Sonora High School graduate Kahale Warring earned top marks in the NFL Scouting Combine over the weekend, scoring in the top three of all tight ends for the 60-yard shuttle, broad jump and vertical jump.

Warring, 21, said he was happy with his performance leading into the much-anticipated NFL Draft, which begins on April 25.

“I feel good, but only time will tell,” Warring said.

The 2019 NFL Scouting Combine, held at Lucas Oil Stadium in Indianapolis Feb. 28 through March 3, gives prospects the opportunity to compete in a variety of speed and strength drills.

Among 21 tight ends participating in the combine, Warring said his scores — just below the top performers, but in competitive range to be drafted — did not surprise him.

“It was really eye-opening being on that big stage,” he said. “It was just fun being with all the top guys in college football, getting to know a lot of them and just enjoy the process.”

In the marquee workout of the combine, the 40-yard dash, Warring placed sixth with a score of 4.67 seconds.

One of the drills not included on the NFL combine website with an official score is the “gauntlet.” Receivers perform two static catches from front to back along the sideline before racing horizontally across the field, securing, then intentionally dropping four 10-yard passes (two over each shoulder. On the fifth pass, the receiver will burst on a 15-yard run upfield.

Kahale said he was confident in most of the combine workout, but believed he showed himself as an elite performer in gauntlet.

An NFL online video shows Kahale completing all five of the catches with commendable form: arms away from his body and securing the football with his outstretched hands. Though a commentator appears to chastise him for decelerating his momentum along the route, another on-field voice praised Warring for a “good finish.”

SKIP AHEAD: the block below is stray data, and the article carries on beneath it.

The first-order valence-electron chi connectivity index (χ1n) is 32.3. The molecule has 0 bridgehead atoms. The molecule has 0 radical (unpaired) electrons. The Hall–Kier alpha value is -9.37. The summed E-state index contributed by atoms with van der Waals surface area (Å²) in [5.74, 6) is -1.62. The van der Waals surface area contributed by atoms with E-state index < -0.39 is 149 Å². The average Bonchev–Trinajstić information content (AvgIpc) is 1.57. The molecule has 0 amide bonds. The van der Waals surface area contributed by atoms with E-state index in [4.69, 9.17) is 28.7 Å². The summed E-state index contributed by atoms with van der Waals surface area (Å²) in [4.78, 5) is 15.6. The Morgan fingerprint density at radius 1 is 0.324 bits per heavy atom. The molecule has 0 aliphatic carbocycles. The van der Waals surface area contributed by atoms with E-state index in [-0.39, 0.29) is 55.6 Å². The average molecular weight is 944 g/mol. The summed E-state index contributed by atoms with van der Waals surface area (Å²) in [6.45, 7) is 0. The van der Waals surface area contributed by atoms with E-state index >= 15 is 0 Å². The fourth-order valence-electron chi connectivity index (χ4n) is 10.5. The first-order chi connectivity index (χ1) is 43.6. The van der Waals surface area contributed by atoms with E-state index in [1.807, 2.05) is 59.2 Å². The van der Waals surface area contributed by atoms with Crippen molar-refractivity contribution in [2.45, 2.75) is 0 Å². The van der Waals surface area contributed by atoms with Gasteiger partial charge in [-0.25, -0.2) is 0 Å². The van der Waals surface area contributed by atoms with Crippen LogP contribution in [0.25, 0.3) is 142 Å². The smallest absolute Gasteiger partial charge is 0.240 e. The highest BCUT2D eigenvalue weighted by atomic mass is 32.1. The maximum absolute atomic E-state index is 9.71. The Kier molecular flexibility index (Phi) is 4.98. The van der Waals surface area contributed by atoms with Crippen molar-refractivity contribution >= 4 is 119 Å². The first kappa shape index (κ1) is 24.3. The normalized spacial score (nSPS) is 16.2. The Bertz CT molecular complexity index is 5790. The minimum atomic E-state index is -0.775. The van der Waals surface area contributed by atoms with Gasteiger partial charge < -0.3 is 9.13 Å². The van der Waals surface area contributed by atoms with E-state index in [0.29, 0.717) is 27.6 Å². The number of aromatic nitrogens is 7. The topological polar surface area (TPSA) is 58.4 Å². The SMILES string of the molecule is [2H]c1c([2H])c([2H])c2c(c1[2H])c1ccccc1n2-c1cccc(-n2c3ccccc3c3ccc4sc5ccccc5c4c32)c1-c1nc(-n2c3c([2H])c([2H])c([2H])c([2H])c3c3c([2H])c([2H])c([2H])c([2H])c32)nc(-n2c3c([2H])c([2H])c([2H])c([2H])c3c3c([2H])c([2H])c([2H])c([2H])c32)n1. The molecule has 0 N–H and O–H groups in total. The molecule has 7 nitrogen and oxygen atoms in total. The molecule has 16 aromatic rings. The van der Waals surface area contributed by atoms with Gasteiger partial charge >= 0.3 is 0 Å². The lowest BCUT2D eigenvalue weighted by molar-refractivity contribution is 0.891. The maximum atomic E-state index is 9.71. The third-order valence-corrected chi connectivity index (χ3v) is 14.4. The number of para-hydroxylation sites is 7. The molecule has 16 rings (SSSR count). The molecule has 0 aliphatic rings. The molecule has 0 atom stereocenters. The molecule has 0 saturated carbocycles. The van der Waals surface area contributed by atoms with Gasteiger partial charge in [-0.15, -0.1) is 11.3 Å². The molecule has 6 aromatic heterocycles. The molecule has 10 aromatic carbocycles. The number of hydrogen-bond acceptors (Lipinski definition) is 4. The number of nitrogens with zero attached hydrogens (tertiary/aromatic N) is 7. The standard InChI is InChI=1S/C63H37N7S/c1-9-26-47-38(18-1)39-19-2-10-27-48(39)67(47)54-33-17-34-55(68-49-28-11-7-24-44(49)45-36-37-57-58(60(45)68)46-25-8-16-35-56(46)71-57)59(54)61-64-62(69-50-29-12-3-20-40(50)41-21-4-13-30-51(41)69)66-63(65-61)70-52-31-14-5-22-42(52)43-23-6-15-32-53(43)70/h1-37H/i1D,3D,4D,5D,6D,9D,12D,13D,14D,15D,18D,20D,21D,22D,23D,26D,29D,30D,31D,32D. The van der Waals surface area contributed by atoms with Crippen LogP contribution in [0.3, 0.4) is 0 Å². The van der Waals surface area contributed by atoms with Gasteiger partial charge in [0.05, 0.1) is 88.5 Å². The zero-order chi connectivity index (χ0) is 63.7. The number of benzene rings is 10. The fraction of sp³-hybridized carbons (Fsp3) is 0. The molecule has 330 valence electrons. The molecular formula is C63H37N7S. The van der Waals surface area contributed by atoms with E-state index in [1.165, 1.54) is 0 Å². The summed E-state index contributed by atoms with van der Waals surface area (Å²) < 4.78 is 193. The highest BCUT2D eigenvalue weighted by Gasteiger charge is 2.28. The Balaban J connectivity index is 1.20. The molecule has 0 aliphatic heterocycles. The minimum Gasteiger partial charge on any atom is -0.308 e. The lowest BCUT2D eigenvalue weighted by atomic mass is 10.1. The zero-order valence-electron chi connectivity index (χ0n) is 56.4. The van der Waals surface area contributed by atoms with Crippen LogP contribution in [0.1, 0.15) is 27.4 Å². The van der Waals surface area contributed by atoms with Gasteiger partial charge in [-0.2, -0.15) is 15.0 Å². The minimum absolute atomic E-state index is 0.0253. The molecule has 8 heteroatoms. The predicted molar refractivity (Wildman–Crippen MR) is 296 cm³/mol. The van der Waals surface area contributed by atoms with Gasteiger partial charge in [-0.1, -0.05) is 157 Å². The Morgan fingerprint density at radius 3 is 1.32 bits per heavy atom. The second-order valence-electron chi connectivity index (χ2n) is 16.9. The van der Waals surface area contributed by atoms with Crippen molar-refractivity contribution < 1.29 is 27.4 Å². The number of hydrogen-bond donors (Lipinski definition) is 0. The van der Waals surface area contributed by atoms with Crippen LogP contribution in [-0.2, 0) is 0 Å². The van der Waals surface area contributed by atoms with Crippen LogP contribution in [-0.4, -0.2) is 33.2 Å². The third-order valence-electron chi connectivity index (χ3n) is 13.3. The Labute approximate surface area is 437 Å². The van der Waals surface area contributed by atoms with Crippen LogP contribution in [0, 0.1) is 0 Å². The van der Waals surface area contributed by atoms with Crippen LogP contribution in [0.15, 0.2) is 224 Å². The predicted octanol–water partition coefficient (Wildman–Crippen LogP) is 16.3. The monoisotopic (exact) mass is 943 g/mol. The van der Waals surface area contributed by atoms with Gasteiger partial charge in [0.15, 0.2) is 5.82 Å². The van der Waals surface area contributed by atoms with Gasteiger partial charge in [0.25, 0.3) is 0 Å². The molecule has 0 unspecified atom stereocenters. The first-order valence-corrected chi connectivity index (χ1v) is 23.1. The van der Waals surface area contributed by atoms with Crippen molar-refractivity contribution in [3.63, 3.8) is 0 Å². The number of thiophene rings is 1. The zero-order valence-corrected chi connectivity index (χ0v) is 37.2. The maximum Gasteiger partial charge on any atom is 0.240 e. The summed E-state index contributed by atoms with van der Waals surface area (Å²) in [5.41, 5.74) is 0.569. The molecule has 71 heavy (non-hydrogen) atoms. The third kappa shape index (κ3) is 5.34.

“I was right around where I needed to be,” Warring said.

Warring’s mother, Nichole Longeway, of Sonora, said she watched her son’s performance via a live video call to her cell phone because she was in a hotel without access to the NFL Network showing the combine.

“It was a little nerve racking, but I knew he would do well at the combine. I knew physically he would do well,” she said. “I think he was happy to get through it. It’s the hardest job interview you ever have in your life. I think he’s pretty proud of how he did.”

The combine also included psychological evaluations, media interviews and contacts with representatives of NFL teams. Longeway said Warring had at least 19 interviews with representatives of different teams. There are 32 teams in the NFL.

“It was super stressful, it was fun, but it was very stressful,” Warring said.

Warring declined to say what teams he talked with, but said he was looking next toward the pro-day at his college, San Diego State University. Warring is back in Irvine, training with his athletic representation group “Rep 1,” for the SDSU Pro Day on March 22. Following the pro day, Warring said he planned to visit the facilities of different teams before the draft.

“Anything goes at the draft. Anything can happen, so we are just hoping for the best. I think the combine was good for him, and he got an opportunity to really show he should be in the mix,” Longeway said. “I think he could be in with one of the top guys.”

Warring began his football career as a senior at Sonora High School, where he joined the team on a run to the 2014 CIF Sac-Joaquin section finals.

Warring was awarded a scholarship at SDSU before the 2017 season after redshirting with the team. SDSU is a NCAA Division 1 school in the Mountain West Conference.

According to the NFL combine website, Warring was named honorable mention All-Mountain West for his 31 receptions (a total of 372 yards and two touchdowns).

Contact Giuseppe Ricapito at (209) 588-4526 or gricapito@uniondemocrat.com . Follow him on Twitter @gsepinsonora.

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